So here's your back-to-school checklist:

1) Prepare your syllabi. Use the handy syllabus guidelines found here. If you have questions, or just need another set of eyes to look things over, email your syllabus to us at info@ctle.utah.edu. A trained consultant will review your syllabus and send you feedback.

2) Check out your classroom. It's just awful to get stuck with a classroom that doesn't have what you need. Check out the rooms you will be teaching in and make sure they have the seating capacity, room arrangement, and technological support you need. Don't just look to be sure everything's there - play with the lights and the audiovisual equipment to make sure everything is in working order. Figure out who you need to call to fix things last minute or change the temperature in the room. If things are really bad, find out if there are any other rooms available that better fit your needs.

3) Prepare your lesson plans. I always like to go into the new semester with at least a few weeks of lesson plans ready to go. Lesson plans are important to get you off on the right foot, and keep everything running smoothly all semester. Don't know how to create a lesson plan? See our website for some helpful tips. Also, be sure to work in a couple of ice breakers so you can get to know your students early on in the semester.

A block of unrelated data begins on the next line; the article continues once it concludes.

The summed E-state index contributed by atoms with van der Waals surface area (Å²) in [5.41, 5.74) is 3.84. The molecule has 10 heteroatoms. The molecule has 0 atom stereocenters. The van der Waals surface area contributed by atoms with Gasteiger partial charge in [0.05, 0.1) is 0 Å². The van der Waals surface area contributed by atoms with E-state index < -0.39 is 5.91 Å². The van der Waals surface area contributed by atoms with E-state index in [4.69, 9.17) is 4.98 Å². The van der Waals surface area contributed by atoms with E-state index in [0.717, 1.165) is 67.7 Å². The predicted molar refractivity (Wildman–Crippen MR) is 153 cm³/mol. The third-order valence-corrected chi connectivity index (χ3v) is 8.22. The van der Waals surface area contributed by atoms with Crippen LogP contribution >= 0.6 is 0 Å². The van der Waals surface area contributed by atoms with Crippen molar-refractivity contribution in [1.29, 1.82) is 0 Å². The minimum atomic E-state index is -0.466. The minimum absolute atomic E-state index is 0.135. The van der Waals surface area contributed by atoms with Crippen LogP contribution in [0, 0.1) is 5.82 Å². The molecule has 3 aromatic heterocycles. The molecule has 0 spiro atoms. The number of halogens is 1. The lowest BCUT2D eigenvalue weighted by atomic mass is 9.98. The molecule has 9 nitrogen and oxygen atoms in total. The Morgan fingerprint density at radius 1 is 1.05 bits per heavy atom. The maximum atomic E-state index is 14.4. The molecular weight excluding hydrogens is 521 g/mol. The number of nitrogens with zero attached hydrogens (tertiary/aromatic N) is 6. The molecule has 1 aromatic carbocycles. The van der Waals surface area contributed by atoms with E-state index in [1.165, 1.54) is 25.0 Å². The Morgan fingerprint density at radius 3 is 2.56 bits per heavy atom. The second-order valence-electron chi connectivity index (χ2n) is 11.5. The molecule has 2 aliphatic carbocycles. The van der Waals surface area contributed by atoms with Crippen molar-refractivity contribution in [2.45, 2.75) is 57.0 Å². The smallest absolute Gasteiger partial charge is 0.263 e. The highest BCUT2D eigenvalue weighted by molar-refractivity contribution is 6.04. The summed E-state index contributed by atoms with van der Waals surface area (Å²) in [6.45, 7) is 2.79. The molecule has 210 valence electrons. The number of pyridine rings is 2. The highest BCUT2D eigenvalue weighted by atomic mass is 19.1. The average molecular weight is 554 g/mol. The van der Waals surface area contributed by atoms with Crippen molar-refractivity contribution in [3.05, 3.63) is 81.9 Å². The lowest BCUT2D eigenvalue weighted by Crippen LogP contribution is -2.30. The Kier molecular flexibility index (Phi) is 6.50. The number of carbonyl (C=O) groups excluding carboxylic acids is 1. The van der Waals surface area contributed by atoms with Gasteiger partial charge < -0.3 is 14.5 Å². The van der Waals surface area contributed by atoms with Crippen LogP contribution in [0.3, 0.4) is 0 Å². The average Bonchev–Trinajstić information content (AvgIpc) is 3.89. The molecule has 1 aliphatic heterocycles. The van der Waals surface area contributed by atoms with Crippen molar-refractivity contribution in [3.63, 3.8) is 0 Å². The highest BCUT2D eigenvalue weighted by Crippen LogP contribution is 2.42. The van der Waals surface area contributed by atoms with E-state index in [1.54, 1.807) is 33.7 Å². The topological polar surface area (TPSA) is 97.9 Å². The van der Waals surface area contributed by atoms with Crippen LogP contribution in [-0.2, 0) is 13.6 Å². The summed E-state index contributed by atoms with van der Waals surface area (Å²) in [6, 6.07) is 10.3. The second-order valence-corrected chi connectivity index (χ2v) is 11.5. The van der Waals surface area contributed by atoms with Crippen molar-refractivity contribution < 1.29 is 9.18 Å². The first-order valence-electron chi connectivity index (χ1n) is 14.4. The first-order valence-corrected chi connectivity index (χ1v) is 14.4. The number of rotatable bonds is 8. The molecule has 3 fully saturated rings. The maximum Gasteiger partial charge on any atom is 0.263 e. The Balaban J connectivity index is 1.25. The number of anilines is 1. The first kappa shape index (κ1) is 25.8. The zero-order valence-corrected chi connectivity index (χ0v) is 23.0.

4) Prepare your course website. Just about every course has some online materials, even if it's just a link to the syllabus and reading list. Get your website ready and ask a colleague or one of our staff members to review the site and make sure it's easy to use. If your course is fully online, make sure you have someone tour through it and give you feedback before it becomes available to students. Don't know how to put together a website? Check out the Technology Assisted Curriculum Center (TACC) - they offer beginner workshops and one-on-one help.

5) Send a welcome email to your students. Tell them a bit about yourself. Let them know if they need to prepare anything for the first day (e.g., buy the textbook and other materials, print the syllabus, visit the course website). Welcome them to thte course and let them know how excited you are to meet them all!

6) Breathe. The beginning of the semseter, especially Fall, can feel a bit overwhelming. But with a little preperation, you can actually walk into the first day of class calm, cool, and collected.

If you need more help getting ready for the first day, register for our workshop Preparing for the First Day (faculty only), or for the Annual TA Teaching Symposium (graduate students and undergraduate TAs only). All workshops are free for University of Utah faculty, students, and staff.

Photo courtesy of http://www.flickr.com/photos/52636849@N00/ / CC BY 2.0